Conversations around accessibility in eLearning are shifting from a focus on accommodating specific disabilities to a broader discussion of universal design: minimizing barriers for all learners.

It has always nagged me that so many in my line of work talk about workplace learning as if it is the provenance of knowledge workers. While there’s some attention aimed at technical staff—assembly line technicians, retail or warehouse workers—I don’t hear much about janitorial staff, food service workers, or groundskeepers.

Apart from not sitting at a desk in front of a computer all day, or having discretion in scheduling things like taking this year’s online unlawful harassment update, staff at this level may face additional challenges due to low literacy or with working in a language not their own. In other words, a reading challenge. And this is not an occasional worker here and there: Some 30 million people in the United States—14 percent of the employed population—have limited literacy skills.

Our March eLearning Guild research report (see the link at the end of this article) includes perspectives from several practitioners with special interests in making material accessible. Jean Marrapodi’s particular focus is on those with low literacy and those working in a language not their own. She’s worked for some years with particular students, and tells the story of one, an adult who especially wanted to get his drivers’ license. He was a capable driver and had learned to navigate around town using landmarks rather than street signs. But state law requires passing a written test in order to get a license. Jean called the local Department of Motor Vehicles and discovered there was an option to take an audio version of the test. Her student scored a 100 and, leaving the testing room, informed staff that an answer choice had items out of order.

It’s an important lesson for L&D: We’re supposed to be enabling performance. Is the point to pass a written test, or to demonstrate knowledge of traffic laws? If it’s the latter, is there another way for the worker to demonstrate that? Is there some reason the test must be taken in written format?

Advice for working with low-literacy workers

  • Offer audio options for written text.
  • Pay attention to voice command and speech-to-text tools. These are game changers for those with literacy challenges. One memorable remark from a coworker at my previous job: “I can use my voice to send texts to my kids. They don’t know I can’t write.”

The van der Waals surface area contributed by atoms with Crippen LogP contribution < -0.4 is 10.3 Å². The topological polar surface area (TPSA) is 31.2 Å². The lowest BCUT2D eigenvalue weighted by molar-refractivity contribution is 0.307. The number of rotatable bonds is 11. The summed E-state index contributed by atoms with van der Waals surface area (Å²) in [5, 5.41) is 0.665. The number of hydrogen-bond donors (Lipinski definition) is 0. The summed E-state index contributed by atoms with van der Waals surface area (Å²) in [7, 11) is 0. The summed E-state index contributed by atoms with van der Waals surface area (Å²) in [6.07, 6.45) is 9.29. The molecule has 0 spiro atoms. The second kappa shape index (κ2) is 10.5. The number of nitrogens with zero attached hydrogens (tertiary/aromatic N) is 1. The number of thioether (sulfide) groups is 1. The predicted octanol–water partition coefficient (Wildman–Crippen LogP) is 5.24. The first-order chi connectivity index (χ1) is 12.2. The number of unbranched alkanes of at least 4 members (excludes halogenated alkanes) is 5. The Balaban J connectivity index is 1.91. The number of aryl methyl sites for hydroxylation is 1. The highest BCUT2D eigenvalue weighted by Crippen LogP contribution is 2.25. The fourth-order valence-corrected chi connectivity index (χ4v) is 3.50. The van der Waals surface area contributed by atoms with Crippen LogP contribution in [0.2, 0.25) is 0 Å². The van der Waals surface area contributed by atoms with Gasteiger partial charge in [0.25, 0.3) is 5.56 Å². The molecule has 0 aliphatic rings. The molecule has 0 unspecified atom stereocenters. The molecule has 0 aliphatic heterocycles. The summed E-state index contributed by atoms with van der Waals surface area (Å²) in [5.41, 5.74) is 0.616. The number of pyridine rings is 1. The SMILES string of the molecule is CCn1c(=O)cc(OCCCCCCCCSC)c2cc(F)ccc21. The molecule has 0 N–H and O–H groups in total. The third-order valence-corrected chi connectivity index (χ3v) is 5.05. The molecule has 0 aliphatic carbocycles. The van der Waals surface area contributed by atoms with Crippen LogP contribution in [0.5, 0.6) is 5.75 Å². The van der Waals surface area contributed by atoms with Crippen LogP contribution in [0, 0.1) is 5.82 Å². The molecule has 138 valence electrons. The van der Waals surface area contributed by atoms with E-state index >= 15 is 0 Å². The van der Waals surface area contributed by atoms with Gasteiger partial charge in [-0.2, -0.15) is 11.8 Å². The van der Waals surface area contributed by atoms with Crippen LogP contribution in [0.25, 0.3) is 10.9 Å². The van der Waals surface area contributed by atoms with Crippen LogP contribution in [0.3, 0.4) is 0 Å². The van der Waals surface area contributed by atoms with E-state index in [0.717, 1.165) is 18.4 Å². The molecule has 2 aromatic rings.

• Having low literacy doesn’t mean a person can’t read anything at all. Keep words short, text simple and concise, and use relevant images as much as possible.
  • Workers with low literacy may prefer to watch and learn rather than read about performing a task. Provide illustrations or a video when possible.
  • Think about their reality: If they are struggling to read what’s on the screen they are likely then going to have challenges with tasks like answering written quiz questions, or evaluating ideas offered. They may be repeating ideas aloud rather than making any kind of written notes.
  • Use a readability checker. There are many tools for this online, and Word’s “proofing” options offer it, as well. This article reads at about the 9th grade level, although phrases like “perspectives of practitioners” can push it up to 12th.

Want more?

Check out the eLearning Guild’s March report on accessibility, now available as a free download. And check out Jean Marripodi’s presentation at the 2017 eLearning Guild Summit on accessibility. Her slides, as well as the full recording, are available here.

That’s not all…

This column mostly discussed workers who have difficulty reading in their own first language. Those coming from another country with another language and perhaps another alphabet encounter difficulties of another magnitude—particularly if they have low literacy skills in that first language. The resource cited above from Jean Marrapodi is a good place to start learning more about working with that audience, too.